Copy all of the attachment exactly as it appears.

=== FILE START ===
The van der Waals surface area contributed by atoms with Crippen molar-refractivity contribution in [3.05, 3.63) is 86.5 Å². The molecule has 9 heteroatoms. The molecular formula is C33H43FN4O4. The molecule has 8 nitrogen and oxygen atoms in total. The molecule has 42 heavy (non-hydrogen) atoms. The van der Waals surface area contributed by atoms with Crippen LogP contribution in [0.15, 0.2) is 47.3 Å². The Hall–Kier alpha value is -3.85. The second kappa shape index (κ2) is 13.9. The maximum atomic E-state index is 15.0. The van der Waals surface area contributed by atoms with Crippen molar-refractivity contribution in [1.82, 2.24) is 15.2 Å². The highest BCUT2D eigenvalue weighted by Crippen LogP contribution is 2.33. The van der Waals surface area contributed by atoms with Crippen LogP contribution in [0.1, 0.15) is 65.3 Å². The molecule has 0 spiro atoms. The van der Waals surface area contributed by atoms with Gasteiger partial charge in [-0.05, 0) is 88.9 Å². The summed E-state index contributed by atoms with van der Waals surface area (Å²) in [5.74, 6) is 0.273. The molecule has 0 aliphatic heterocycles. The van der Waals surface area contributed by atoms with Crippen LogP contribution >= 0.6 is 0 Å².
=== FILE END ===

The van der Waals surface area contributed by atoms with Crippen molar-refractivity contribution in [3.05, 3.63) is 86.5 Å². The molecule has 9 heteroatoms. The molecular formula is C33H43FN4O4. The molecule has 8 nitrogen and oxygen atoms in total. The molecule has 42 heavy (non-hydrogen) atoms. The van der Waals surface area contributed by atoms with Crippen LogP contribution in [0.15, 0.2) is 47.3 Å². The Hall–Kier alpha value is -3.85. The second kappa shape index (κ2) is 13.9. The maximum atomic E-state index is 15.0. The van der Waals surface area contributed by atoms with Crippen molar-refractivity contribution in [1.82, 2.24) is 15.2 Å². The highest BCUT2D eigenvalue weighted by Crippen LogP contribution is 2.33. The van der Waals surface area contributed by atoms with Crippen LogP contribution in [0.1, 0.15) is 65.3 Å². The molecule has 0 spiro atoms. The van der Waals surface area contributed by atoms with Gasteiger partial charge in [-0.05, 0) is 88.9 Å². The summed E-state index contributed by atoms with van der Waals surface area (Å²) in [5.74, 6) is 0.273. The molecule has 0 aliphatic heterocycles. The van der Waals surface area contributed by atoms with Crippen LogP contribution >= 0.6 is 0 Å².